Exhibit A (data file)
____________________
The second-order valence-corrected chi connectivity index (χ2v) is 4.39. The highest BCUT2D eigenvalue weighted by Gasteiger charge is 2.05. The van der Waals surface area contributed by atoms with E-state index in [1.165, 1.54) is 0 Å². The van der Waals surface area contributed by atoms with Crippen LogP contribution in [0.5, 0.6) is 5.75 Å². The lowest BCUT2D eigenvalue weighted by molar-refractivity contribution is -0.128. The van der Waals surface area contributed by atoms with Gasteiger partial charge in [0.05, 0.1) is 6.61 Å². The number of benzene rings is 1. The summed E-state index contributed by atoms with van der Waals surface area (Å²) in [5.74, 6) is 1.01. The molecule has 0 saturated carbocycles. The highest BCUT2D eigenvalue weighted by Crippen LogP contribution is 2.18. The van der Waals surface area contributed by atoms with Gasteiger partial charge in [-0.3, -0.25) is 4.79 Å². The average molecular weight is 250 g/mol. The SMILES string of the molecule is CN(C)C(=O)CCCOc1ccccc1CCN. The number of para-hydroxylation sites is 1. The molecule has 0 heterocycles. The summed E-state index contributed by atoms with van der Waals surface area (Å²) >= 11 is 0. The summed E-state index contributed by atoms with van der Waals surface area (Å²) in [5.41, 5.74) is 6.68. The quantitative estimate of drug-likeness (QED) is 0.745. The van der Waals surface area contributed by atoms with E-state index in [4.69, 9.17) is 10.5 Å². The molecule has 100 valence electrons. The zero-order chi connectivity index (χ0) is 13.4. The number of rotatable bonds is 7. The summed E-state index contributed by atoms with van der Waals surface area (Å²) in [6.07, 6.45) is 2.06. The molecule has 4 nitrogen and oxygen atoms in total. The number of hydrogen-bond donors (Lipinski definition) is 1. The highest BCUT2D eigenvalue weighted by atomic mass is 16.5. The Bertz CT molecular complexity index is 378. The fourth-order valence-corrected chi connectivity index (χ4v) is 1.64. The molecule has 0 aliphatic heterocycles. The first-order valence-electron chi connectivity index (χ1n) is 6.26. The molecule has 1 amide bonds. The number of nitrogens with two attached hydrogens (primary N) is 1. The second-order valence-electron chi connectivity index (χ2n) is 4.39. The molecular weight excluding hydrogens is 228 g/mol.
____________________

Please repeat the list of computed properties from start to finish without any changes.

The second-order valence-corrected chi connectivity index (χ2v) is 4.39. The highest BCUT2D eigenvalue weighted by Gasteiger charge is 2.05. The van der Waals surface area contributed by atoms with E-state index in [1.165, 1.54) is 0 Å². The van der Waals surface area contributed by atoms with Crippen LogP contribution in [0.5, 0.6) is 5.75 Å². The lowest BCUT2D eigenvalue weighted by molar-refractivity contribution is -0.128. The van der Waals surface area contributed by atoms with Gasteiger partial charge in [0.05, 0.1) is 6.61 Å². The number of benzene rings is 1. The summed E-state index contributed by atoms with van der Waals surface area (Å²) in [5.74, 6) is 1.01. The molecule has 0 saturated carbocycles. The highest BCUT2D eigenvalue weighted by Crippen LogP contribution is 2.18. The van der Waals surface area contributed by atoms with Gasteiger partial charge in [-0.3, -0.25) is 4.79 Å². The average molecular weight is 250 g/mol. The SMILES string of the molecule is CN(C)C(=O)CCCOc1ccccc1CCN. The number of para-hydroxylation sites is 1. The molecule has 0 heterocycles. The summed E-state index contributed by atoms with van der Waals surface area (Å²) >= 11 is 0. The summed E-state index contributed by atoms with van der Waals surface area (Å²) in [5.41, 5.74) is 6.68. The quantitative estimate of drug-likeness (QED) is 0.745. The van der Waals surface area contributed by atoms with E-state index in [4.69, 9.17) is 10.5 Å². The molecule has 100 valence electrons. The zero-order chi connectivity index (χ0) is 13.4. The number of rotatable bonds is 7. The summed E-state index contributed by atoms with van der Waals surface area (Å²) in [6.07, 6.45) is 2.06. The molecule has 4 nitrogen and oxygen atoms in total. The number of hydrogen-bond donors (Lipinski definition) is 1. The highest BCUT2D eigenvalue weighted by atomic mass is 16.5. The Bertz CT molecular complexity index is 378. The fourth-order valence-corrected chi connectivity index (χ4v) is 1.64. The molecule has 0 aliphatic heterocycles. The first-order valence-electron chi connectivity index (χ1n) is 6.26. The molecule has 1 amide bonds. The number of nitrogens with two attached hydrogens (primary N) is 1. The second-order valence-electron chi connectivity index (χ2n) is 4.39. The molecular weight excluding hydrogens is 228 g/mol.